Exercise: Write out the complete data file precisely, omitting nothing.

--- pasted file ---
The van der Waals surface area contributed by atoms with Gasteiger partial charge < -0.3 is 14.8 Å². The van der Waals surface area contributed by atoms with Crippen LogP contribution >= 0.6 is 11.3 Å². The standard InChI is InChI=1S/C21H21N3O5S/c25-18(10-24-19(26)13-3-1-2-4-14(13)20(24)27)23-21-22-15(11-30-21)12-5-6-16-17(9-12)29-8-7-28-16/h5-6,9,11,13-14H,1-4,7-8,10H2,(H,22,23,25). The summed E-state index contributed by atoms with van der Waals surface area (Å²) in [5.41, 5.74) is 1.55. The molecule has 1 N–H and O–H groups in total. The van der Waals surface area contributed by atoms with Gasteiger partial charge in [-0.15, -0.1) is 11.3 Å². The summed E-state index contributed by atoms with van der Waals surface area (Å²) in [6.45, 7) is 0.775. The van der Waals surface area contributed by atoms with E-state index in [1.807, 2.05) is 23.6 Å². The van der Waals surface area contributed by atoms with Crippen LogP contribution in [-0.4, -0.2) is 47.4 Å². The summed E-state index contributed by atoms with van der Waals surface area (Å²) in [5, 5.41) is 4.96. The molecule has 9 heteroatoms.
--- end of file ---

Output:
The van der Waals surface area contributed by atoms with Gasteiger partial charge < -0.3 is 14.8 Å². The van der Waals surface area contributed by atoms with Crippen LogP contribution >= 0.6 is 11.3 Å². The standard InChI is InChI=1S/C21H21N3O5S/c25-18(10-24-19(26)13-3-1-2-4-14(13)20(24)27)23-21-22-15(11-30-21)12-5-6-16-17(9-12)29-8-7-28-16/h5-6,9,11,13-14H,1-4,7-8,10H2,(H,22,23,25). The summed E-state index contributed by atoms with van der Waals surface area (Å²) in [5.41, 5.74) is 1.55. The molecule has 1 N–H and O–H groups in total. The van der Waals surface area contributed by atoms with Gasteiger partial charge in [-0.15, -0.1) is 11.3 Å². The summed E-state index contributed by atoms with van der Waals surface area (Å²) in [6.45, 7) is 0.775. The van der Waals surface area contributed by atoms with E-state index in [1.807, 2.05) is 23.6 Å². The van der Waals surface area contributed by atoms with Crippen LogP contribution in [-0.4, -0.2) is 47.4 Å². The summed E-state index contributed by atoms with van der Waals surface area (Å²) in [5, 5.41) is 4.96. The molecule has 9 heteroatoms.